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Mouse study suggests new therapeutic approach to treat heart failure

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A heart attack triggers an acute inflammatory response, followed by resolution of inflammation and wound healing. A severe heart attack, however, can cause chronic and sustained inflammation that leads to heart failure and death.

In mouse experiments, University of Alabama at Birmingham scientists now have shown a way to hit an immunological “reset button” that ends that inappropriately sustained inflammation. This reset reverses the pathologic enlargement and pumping failure of the heart, and it suggests a therapeutic approach to treating human heart failure.

“To date, there have been no large-scale immunomodulatory or anti-inflammatory therapies for chronic heart failure successfully translated into clinical practice,” said Sumanth Prabhu, M.D., a cardiovascular disease physician and leader of the UAB research, published in the journal Circulation.

Researchers found that a group of immune cells called regulatory T-lymphocyte cells, or T-regs, appear to go rogue in heart failure. Instead of their normal job to resolve inflammation, the dysfunctional T-reg cells become pro-inflammatory and prevent the growth of new capillaries. Experimental removal of those dysfunctional T-reg cells from heart-failure mice acted as a reset button to reverse heart failure, and the replacement T-regs that the mice produced resolved inflammation. This shows, Prabhu said, that dysfunctional T-reg cells play “an essential pathogenetic role in chronic ischemic heart failure.”

Restoring the proper function of T-regs in humans, he said, is “an appealing therapeutic target for the resolution of chronic inflammation in ischemic cardiomyopathy.”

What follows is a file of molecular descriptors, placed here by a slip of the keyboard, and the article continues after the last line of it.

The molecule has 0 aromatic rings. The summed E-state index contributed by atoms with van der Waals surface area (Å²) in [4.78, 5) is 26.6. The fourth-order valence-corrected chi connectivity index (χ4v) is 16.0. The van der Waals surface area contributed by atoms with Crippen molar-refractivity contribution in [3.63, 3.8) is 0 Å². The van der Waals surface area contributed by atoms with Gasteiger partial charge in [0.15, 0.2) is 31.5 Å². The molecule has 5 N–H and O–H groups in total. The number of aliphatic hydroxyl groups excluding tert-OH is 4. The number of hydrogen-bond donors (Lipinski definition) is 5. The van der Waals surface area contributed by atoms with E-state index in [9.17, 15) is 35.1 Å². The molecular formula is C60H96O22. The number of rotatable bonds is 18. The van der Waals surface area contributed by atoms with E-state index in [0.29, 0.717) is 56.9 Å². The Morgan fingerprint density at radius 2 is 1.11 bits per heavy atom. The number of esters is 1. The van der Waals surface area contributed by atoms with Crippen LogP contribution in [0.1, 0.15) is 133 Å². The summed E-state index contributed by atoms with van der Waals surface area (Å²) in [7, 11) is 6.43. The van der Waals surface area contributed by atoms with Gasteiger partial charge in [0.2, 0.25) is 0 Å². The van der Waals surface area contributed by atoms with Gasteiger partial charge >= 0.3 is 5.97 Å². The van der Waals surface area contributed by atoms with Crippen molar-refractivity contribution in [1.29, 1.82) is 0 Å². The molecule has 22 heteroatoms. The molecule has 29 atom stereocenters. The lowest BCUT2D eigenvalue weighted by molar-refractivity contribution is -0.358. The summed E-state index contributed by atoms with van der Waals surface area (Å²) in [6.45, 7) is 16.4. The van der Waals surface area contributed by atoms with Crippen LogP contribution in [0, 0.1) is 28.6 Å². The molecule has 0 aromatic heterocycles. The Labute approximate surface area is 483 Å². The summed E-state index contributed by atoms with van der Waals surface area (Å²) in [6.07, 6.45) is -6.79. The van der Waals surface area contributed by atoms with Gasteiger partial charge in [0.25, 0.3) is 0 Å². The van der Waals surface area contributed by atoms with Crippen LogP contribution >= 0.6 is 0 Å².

In a previous study published last year, the UAB researchers had seen that CD4+ T-cells –which include T-regs — were globally expanded and activated in mouse heart failure, and there was persistent inflammation and activation of effector T cells, despite the increased numbers of T-reg cells that normally should help resolve inflammation. This led to the hypothesis for the present work — that the T-reg cells in heart failure themselves become dysfunctional, pro-inflammatory and tissue-injurious, and that that altered phenotype contributes to sustained inflammation and the pathologic enlargement of the heart’s main pumping chamber. Such enlargement is known as left-ventricular remodeling.

Some evidence from other researchers working on a different disease supported such a hypothesis — in autoimmune arthritis, the inflammatory microenvironment was shown to alter the phenotype of T-reg cells to a pro-inflammatory state that accelerated damage in the arthritic joint. However, the possibility of T-reg dysfunction had never been explored in chronic heart failure.

In the current Circulation paper, Prabhu and colleagues show that the Foxp3+ T-reg cells in their mouse heart-failure model were indeed dysfunctional. Those T-reg cells expressed pro-inflammatory cytokines and tumor-necrosis-factor-alpha receptor 1, and they had diminished immunomodulatory capability. The dysfunctional T-reg cells also prevented the growth of new capillaries and promoted pathological increase of fibrotic scar tissue in the failing heart.

Furthermore, the UAB researchers showed that the dysfunctional T-reg cells were essential for adverse left-ventricular remodeling. Essentiality was demonstrated by selectively ablating the dysfunctional T-reg cells at four weeks after inducing heart failure. Ablation was done by giving diphtheria toxin to genetically engineered mice that have the diphtheria toxin receptor inserted into T cells at the Foxp3 gene site, or by giving the mice anti-CD25 antibodies.

T-reg ablation reversed left-ventricular remodeling over the next four weeks. Also, ablation with antibody halted further increase in left-ventricular remodeling, while remodeling in the heart failure mice given a non-specific antibody continued to worsen. Ablation alleviated fibrosis and systemic inflammation in the heart, and it enhanced growth of new capillaries.

Importantly, the new T-reg cells produced by the mice after an ablation pulse were no longer pro-inflammatory — instead, they showed restoration of normal T-reg immunosuppressive capacity. Thus, ablation of the pathogenic and dysfunctional T-reg cells acted, in effect, as a reset that restored the mouse T-reg cells back to their normal immunomodulatory function.

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